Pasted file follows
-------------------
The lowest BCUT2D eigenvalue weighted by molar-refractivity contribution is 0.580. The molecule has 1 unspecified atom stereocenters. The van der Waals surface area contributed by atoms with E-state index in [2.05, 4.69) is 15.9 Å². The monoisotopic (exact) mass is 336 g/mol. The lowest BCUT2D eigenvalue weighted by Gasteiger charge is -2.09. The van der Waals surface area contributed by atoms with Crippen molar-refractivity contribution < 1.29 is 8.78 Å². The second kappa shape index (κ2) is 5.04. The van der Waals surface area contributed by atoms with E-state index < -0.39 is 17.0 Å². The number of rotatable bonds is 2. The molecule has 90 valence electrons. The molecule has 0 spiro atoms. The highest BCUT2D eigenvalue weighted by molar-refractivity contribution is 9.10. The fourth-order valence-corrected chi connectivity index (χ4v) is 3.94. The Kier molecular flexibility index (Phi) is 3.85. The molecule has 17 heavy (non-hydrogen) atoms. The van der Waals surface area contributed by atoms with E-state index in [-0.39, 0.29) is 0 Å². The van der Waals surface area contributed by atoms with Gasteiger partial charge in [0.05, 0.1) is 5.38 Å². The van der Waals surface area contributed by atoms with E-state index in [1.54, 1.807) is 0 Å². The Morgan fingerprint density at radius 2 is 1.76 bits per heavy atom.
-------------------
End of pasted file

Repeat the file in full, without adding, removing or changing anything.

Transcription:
The lowest BCUT2D eigenvalue weighted by molar-refractivity contribution is 0.580. The molecule has 1 unspecified atom stereocenters. The van der Waals surface area contributed by atoms with E-state index in [2.05, 4.69) is 15.9 Å². The monoisotopic (exact) mass is 336 g/mol. The lowest BCUT2D eigenvalue weighted by Gasteiger charge is -2.09. The van der Waals surface area contributed by atoms with Crippen molar-refractivity contribution < 1.29 is 8.78 Å². The second kappa shape index (κ2) is 5.04. The van der Waals surface area contributed by atoms with E-state index < -0.39 is 17.0 Å². The number of rotatable bonds is 2. The molecule has 90 valence electrons. The molecule has 0 spiro atoms. The highest BCUT2D eigenvalue weighted by molar-refractivity contribution is 9.10. The fourth-order valence-corrected chi connectivity index (χ4v) is 3.94. The Kier molecular flexibility index (Phi) is 3.85. The molecule has 17 heavy (non-hydrogen) atoms. The van der Waals surface area contributed by atoms with E-state index in [-0.39, 0.29) is 0 Å². The van der Waals surface area contributed by atoms with Gasteiger partial charge in [0.05, 0.1) is 5.38 Å². The van der Waals surface area contributed by atoms with E-state index in [1.54, 1.807) is 0 Å². The Morgan fingerprint density at radius 2 is 1.76 bits per heavy atom.